A recent publication in JPGN indicates that resuming low dose soy-based parenteral lipid can be effective in patients (n=7) whose cholestasis had resolved on a fish oil-based parenteral lipid. It does not resolve the larger question of whether fish oil-based parenteral lipids are truly more effective than soy-based parenteral lipids (see previous blog links below).
Here’s the abstract:
Objectives: Intestinal failure associated liver disease (IFALD) contributes to significant morbidity in pediatric intestinal failure (IF) patients. However, the use of parenteral nutrition (PN) with a fish oil-based IV emulsion (FO) has been associated with biochemical reversal of cholestasis and improved outcomes. Unfortunately, FO increases the complexity of care: as it can only be administered under FDA compassionate use protocols requiring special monitoring, is not available as a 3-in-1 solution and is more expensive than comparable soy-based lipid formulation (SO). Due to these pragmatic constraints a series of patient families were switched to low-dose (1 g/kg/day) SO following biochemical resolution of cholestasis. This study examines if reversal of cholestasis and somatic growth are maintained following this transition.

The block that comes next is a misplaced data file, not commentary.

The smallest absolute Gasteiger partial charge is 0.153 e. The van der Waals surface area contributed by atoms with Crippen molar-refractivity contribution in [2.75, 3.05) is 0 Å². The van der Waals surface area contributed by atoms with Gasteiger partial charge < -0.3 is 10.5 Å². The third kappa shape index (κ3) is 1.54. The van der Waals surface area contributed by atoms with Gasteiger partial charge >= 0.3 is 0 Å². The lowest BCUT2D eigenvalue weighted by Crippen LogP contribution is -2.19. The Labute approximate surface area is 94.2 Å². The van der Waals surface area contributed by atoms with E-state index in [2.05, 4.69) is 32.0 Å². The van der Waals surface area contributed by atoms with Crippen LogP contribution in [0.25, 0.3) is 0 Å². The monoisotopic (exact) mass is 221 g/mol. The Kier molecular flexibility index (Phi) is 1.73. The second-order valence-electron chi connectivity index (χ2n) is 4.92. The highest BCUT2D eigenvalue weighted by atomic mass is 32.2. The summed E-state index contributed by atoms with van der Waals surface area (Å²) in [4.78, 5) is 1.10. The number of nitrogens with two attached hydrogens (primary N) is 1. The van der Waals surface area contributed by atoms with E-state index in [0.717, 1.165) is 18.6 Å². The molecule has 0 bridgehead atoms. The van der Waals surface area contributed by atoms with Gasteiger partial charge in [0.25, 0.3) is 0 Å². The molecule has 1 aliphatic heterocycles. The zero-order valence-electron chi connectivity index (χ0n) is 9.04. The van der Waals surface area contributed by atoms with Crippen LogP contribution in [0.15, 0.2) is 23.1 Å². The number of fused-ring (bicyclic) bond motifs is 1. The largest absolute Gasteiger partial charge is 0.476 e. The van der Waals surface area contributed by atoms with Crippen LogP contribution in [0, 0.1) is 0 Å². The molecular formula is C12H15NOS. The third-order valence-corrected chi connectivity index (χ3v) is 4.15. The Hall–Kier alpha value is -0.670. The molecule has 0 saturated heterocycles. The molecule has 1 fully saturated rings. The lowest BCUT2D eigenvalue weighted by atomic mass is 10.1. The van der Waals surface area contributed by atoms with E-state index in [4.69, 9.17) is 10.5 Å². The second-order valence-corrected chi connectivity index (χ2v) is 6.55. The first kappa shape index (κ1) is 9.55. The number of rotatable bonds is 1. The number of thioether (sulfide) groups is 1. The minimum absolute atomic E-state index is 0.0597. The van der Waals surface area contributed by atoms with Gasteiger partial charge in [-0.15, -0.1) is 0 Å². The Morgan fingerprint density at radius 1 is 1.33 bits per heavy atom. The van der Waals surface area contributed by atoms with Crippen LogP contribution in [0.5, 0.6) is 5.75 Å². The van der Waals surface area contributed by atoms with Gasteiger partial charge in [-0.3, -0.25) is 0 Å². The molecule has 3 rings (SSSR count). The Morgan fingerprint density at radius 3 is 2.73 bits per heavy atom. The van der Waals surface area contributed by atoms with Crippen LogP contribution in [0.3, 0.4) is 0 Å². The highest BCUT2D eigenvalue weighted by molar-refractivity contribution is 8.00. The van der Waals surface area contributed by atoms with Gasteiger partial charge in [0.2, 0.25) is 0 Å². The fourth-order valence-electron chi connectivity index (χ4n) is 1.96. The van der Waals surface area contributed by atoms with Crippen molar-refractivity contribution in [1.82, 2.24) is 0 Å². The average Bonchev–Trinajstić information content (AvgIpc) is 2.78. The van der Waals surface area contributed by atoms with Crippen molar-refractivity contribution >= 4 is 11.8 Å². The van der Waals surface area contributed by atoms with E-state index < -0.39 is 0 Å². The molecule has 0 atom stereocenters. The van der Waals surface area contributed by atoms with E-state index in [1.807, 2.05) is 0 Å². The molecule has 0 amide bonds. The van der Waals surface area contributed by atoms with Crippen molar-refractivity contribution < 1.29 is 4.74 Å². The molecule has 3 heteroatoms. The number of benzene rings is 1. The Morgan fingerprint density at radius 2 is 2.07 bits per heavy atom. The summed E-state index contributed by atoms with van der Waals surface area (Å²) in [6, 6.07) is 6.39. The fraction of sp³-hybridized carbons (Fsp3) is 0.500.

Methods: Chart review of all children with IFALD who switched from FO to SO following resolution of cholestasis. Variables are presented as medians (interquartile ranges). Comparisons performed using Wilcoxon signed-rank test.
Results: 7 patients aged 25.9 (16.2,43.2) months were transitioned to SO following reversal of cholestasis using FO. At a median follow up 13.9 (4.3,50.1) months there were no significant differences between pre- and post-transition serum alanine and aspartate aminotransferases, direct bilirubin, and weight-for-age z-scores. Due to recurrence of cholestasis, one patient was restarted on FO after four months on SO.
Conclusions: Biochemical reversal of IFALD and growth were preserved after transition from FO to SO in 6/7 (86%) patients. Given the challenges associated with the use of FO, SO may be a viable alternative in select home PN patients.
Related blog posts:
- Foil PNALD with FOLE? | gutsandgrowth
- Optimizing lipids to minimize cholestasis | gutsandgrowth
- New lipid emulsions — lacking data to support usage …
- Enteral Fish Oil and Intestinal Adaptation in Premature Infants
- How long does it take the liver to recover from PNALD …
- Fish Oil, IFALD, and Liver Fibrosis | gutsandgrowth
- Green beans for short gut syndrome | gutsandgrowth
- IFfy outcome | gutsandgrowth
- Rehabilitation for Short Bowel Syndrome | gutsandgrowth